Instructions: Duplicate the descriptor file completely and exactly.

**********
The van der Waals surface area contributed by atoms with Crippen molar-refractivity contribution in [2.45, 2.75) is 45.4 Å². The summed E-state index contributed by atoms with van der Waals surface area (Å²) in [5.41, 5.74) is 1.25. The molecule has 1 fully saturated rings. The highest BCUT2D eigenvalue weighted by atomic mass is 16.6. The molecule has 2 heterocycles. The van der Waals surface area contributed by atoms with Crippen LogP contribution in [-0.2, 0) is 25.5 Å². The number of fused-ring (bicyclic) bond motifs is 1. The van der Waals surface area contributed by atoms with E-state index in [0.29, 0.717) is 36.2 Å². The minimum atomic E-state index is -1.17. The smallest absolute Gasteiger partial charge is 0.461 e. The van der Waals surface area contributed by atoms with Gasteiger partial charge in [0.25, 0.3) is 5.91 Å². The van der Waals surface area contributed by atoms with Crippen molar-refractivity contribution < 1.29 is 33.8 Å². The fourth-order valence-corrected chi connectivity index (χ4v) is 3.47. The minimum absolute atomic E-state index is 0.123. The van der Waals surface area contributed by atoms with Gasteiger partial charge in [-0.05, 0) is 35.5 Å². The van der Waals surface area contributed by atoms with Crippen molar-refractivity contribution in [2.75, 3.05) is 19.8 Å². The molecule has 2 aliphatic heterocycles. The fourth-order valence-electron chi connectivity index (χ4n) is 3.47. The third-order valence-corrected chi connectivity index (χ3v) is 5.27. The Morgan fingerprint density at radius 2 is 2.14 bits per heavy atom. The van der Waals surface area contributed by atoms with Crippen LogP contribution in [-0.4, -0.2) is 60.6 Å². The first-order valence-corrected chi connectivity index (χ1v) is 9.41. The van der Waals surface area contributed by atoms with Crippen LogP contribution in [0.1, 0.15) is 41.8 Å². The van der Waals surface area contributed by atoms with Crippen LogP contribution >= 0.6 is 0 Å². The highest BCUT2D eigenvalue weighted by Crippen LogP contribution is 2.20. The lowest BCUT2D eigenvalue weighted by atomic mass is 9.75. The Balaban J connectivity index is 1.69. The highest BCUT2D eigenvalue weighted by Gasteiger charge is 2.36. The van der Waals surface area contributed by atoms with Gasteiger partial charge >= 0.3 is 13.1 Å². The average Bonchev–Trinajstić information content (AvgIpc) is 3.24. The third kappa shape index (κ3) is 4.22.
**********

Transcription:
The van der Waals surface area contributed by atoms with Crippen molar-refractivity contribution in [2.45, 2.75) is 45.4 Å². The summed E-state index contributed by atoms with van der Waals surface area (Å²) in [5.41, 5.74) is 1.25. The molecule has 1 fully saturated rings. The highest BCUT2D eigenvalue weighted by atomic mass is 16.6. The molecule has 2 heterocycles. The van der Waals surface area contributed by atoms with Crippen LogP contribution in [-0.2, 0) is 25.5 Å². The number of fused-ring (bicyclic) bond motifs is 1. The van der Waals surface area contributed by atoms with E-state index in [0.29, 0.717) is 36.2 Å². The minimum atomic E-state index is -1.17. The smallest absolute Gasteiger partial charge is 0.461 e. The van der Waals surface area contributed by atoms with Gasteiger partial charge in [0.25, 0.3) is 5.91 Å². The van der Waals surface area contributed by atoms with Crippen molar-refractivity contribution < 1.29 is 33.8 Å². The fourth-order valence-corrected chi connectivity index (χ4v) is 3.47. The minimum absolute atomic E-state index is 0.123. The van der Waals surface area contributed by atoms with Gasteiger partial charge in [-0.05, 0) is 35.5 Å². The van der Waals surface area contributed by atoms with Crippen molar-refractivity contribution in [2.75, 3.05) is 19.8 Å². The molecule has 2 aliphatic heterocycles. The fourth-order valence-electron chi connectivity index (χ4n) is 3.47. The third-order valence-corrected chi connectivity index (χ3v) is 5.27. The Morgan fingerprint density at radius 2 is 2.14 bits per heavy atom. The van der Waals surface area contributed by atoms with Crippen LogP contribution in [-0.4, -0.2) is 60.6 Å². The first-order valence-corrected chi connectivity index (χ1v) is 9.41. The van der Waals surface area contributed by atoms with Crippen LogP contribution in [0.1, 0.15) is 41.8 Å². The van der Waals surface area contributed by atoms with Crippen LogP contribution >= 0.6 is 0 Å². The highest BCUT2D eigenvalue weighted by Crippen LogP contribution is 2.20. The lowest BCUT2D eigenvalue weighted by atomic mass is 9.75. The Balaban J connectivity index is 1.69. The highest BCUT2D eigenvalue weighted by Gasteiger charge is 2.36. The van der Waals surface area contributed by atoms with Gasteiger partial charge >= 0.3 is 13.1 Å². The average Bonchev–Trinajstić information content (AvgIpc) is 3.24. The third kappa shape index (κ3) is 4.22.